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President’s Message

Dr. Joshua W T Cho

Integrated Mission — Gospel for the Poor?

Jesus Christ’s Work of Deliverance

There are many accounts in the Bible of God’s care for the poor. The poor and the oppressed are often seen as those for whom God especially cares. Psalm 146 mentions that the God of Jacob cares for the oppressed, the prisoners, the blind, the wronged, the righteous, the alien, the widow and the fatherless: “the Maker of heaven and earth, the sea, and everything in them — the Lord, who remains faithful forever. He upholds the cause of the oppressed and gives food to the hungry. The Lord sets prisoners free, the Lord gives sight to the blind, the Lord lifts up those who are bowed down, and the Lord loves the righteous. The Lord watches over the alien and sustains the fatherless and the widow, but he frustrates the ways of the wicked.” A common characteristic of all these people is that they have no legal, economic or political status and power. They have no right to have their voice heard, nor do they have a representative to speak on their behalf. Before the law, an alien has no legal status; prisoners wither in the loneliness of the prison cell; the moaning from the hungry is also not heard. However, the psalmist makes it very clear that the God of Jacob will help all these deprived people and make their voices heard.

Accounts in the Bible of God’s care for the helpless and the poor can be seen not only in the Old Testament but also in the New Testament. The accounts in the Old Testament depicting God’s caring for society’s poor and helpless are concretely fleshed out in the office of Jesus Christ.

According to the gospel narratives, Jesus Christ stood up in the synagogue of Nazareth to declare himself a minister of the gospel taking upon himself the work of a deliverer. Unrolling the scroll of the prophet Isaiah, Jesus read to those present, “The Spirit of the Lord is on me, because he has anointed me to preach good news to the poor. He has sent me to proclaim freedom for the prisoners and recovery of sight for the blind, to release the oppressed, to proclaim the year of the Lord’s favor.” (Luke 4: 18-19)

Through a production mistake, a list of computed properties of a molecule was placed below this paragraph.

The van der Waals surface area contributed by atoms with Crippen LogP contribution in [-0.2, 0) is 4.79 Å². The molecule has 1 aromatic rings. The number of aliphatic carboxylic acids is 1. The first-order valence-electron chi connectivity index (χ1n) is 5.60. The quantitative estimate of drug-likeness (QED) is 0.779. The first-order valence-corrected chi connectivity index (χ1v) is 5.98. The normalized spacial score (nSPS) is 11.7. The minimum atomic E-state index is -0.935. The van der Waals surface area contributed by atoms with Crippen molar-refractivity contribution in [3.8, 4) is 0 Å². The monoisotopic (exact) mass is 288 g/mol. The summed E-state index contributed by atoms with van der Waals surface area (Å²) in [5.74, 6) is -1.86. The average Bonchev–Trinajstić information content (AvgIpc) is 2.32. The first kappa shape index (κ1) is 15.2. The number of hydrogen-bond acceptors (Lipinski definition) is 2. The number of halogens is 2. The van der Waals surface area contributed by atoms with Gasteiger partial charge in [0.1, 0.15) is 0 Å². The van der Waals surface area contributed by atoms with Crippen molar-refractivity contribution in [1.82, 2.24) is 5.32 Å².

What do we mean when we speak of Jesus Christ as the deliverer? One of the dominant perspectives is this: Jesus becomes the redeemer of our souls as He delivers us from sin and gives us eternal life. Yet, the delivering work of Jesus goes far beyond personal salvation.

The Gospel of Delivering the Poor?

A close study of Jesus Christ’s ministry in the world reveals His care for the whole person. After preaching to a crowd who had gathered in the wilderness, Jesus prepared food for them. He said to his disciples, “I have compassion for these people; they have already been with me three days and have nothing to eat. I do not want to send them away hungry, or they may collapse on the way.” (Mt 15: 32; cf. Mk 8: 2-3) Even though he refused to dazzle people with miracles, he never refused anyone who came to Him asking for healing. In Matthew 14: 14 we read, “When Jesus landed and saw a large crowd, he had compassion on them and healed their sick.” Such was Jesus Christ’s ministry of deliverance as he met the physical needs of the poor, the sick and the helpless.

Many Christians feel strongly that the gospel of Christ is the gospel for the poor and agree that the work of deliverance of Christ is central to the Biblical message. They hold that the God revealed in the Bible is the God who especially cares for all those who are poor and oppressed. These include orphans, widows, the prisoners, beggars, street-sleepers, and victims of unfair political and economic systems. The church is the agent which is called to put into practice God’s work of redemption and deliverance; therefore, one of her main vocational callings is to pursue political and economic justice. It is through establishing such a social order that the church puts into practice God’s powerful work of deliverance.